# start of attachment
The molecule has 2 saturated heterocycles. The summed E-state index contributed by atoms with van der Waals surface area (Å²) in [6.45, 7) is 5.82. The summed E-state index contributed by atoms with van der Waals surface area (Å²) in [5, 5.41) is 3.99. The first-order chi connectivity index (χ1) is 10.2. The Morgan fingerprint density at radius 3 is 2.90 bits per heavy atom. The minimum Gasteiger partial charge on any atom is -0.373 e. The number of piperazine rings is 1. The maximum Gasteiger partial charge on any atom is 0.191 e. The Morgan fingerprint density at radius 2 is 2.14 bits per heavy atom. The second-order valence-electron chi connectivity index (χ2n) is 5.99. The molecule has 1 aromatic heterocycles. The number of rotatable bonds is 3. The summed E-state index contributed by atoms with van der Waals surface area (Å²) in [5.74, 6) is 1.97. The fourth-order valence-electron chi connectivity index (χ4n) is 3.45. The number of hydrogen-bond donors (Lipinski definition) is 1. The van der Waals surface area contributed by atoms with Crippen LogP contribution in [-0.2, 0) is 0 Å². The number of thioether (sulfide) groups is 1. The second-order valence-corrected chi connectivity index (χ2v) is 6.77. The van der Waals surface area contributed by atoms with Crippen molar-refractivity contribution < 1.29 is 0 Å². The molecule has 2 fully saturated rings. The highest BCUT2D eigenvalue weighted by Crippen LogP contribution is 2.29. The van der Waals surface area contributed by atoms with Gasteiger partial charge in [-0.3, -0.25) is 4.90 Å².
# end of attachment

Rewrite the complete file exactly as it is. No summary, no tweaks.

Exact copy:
The molecule has 2 saturated heterocycles. The summed E-state index contributed by atoms with van der Waals surface area (Å²) in [6.45, 7) is 5.82. The summed E-state index contributed by atoms with van der Waals surface area (Å²) in [5, 5.41) is 3.99. The first-order chi connectivity index (χ1) is 10.2. The Morgan fingerprint density at radius 3 is 2.90 bits per heavy atom. The minimum Gasteiger partial charge on any atom is -0.373 e. The number of piperazine rings is 1. The maximum Gasteiger partial charge on any atom is 0.191 e. The Morgan fingerprint density at radius 2 is 2.14 bits per heavy atom. The second-order valence-electron chi connectivity index (χ2n) is 5.99. The molecule has 1 aromatic heterocycles. The number of rotatable bonds is 3. The summed E-state index contributed by atoms with van der Waals surface area (Å²) in [5.74, 6) is 1.97. The fourth-order valence-electron chi connectivity index (χ4n) is 3.45. The number of hydrogen-bond donors (Lipinski definition) is 1. The van der Waals surface area contributed by atoms with Crippen LogP contribution in [-0.2, 0) is 0 Å². The number of thioether (sulfide) groups is 1. The second-order valence-corrected chi connectivity index (χ2v) is 6.77. The van der Waals surface area contributed by atoms with Crippen molar-refractivity contribution < 1.29 is 0 Å². The molecule has 2 fully saturated rings. The highest BCUT2D eigenvalue weighted by Crippen LogP contribution is 2.29. The van der Waals surface area contributed by atoms with Gasteiger partial charge in [-0.3, -0.25) is 4.90 Å².